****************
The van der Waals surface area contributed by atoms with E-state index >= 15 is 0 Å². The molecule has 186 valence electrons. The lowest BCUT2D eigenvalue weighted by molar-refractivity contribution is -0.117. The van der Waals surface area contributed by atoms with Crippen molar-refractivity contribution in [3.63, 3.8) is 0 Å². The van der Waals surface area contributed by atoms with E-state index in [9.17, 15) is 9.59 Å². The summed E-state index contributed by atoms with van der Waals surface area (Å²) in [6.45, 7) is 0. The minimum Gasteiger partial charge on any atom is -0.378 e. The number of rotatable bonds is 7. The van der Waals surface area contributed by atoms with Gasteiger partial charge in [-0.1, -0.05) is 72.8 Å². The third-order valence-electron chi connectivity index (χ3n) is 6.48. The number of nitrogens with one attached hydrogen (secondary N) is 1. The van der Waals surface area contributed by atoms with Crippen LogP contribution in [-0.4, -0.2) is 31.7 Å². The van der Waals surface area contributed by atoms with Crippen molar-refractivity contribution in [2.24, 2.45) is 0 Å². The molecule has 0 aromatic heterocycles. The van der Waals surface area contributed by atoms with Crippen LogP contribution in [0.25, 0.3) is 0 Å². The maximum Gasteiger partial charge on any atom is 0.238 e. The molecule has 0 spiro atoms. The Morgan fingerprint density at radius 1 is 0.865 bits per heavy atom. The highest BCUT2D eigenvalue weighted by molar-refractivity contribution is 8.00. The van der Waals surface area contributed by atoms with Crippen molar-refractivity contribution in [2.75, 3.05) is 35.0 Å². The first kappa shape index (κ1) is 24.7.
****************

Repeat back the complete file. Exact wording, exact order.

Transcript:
The van der Waals surface area contributed by atoms with E-state index >= 15 is 0 Å². The molecule has 186 valence electrons. The lowest BCUT2D eigenvalue weighted by molar-refractivity contribution is -0.117. The van der Waals surface area contributed by atoms with Crippen molar-refractivity contribution in [3.63, 3.8) is 0 Å². The van der Waals surface area contributed by atoms with E-state index in [9.17, 15) is 9.59 Å². The summed E-state index contributed by atoms with van der Waals surface area (Å²) in [6.45, 7) is 0. The minimum Gasteiger partial charge on any atom is -0.378 e. The number of rotatable bonds is 7. The van der Waals surface area contributed by atoms with Gasteiger partial charge in [-0.1, -0.05) is 72.8 Å². The third-order valence-electron chi connectivity index (χ3n) is 6.48. The number of nitrogens with one attached hydrogen (secondary N) is 1. The van der Waals surface area contributed by atoms with Crippen LogP contribution in [-0.4, -0.2) is 31.7 Å². The van der Waals surface area contributed by atoms with Crippen molar-refractivity contribution in [2.24, 2.45) is 0 Å². The molecule has 0 aromatic heterocycles. The van der Waals surface area contributed by atoms with Crippen LogP contribution in [0.25, 0.3) is 0 Å². The maximum Gasteiger partial charge on any atom is 0.238 e. The molecule has 0 spiro atoms. The Morgan fingerprint density at radius 1 is 0.865 bits per heavy atom. The highest BCUT2D eigenvalue weighted by molar-refractivity contribution is 8.00. The van der Waals surface area contributed by atoms with Crippen molar-refractivity contribution in [2.75, 3.05) is 35.0 Å². The first kappa shape index (κ1) is 24.7.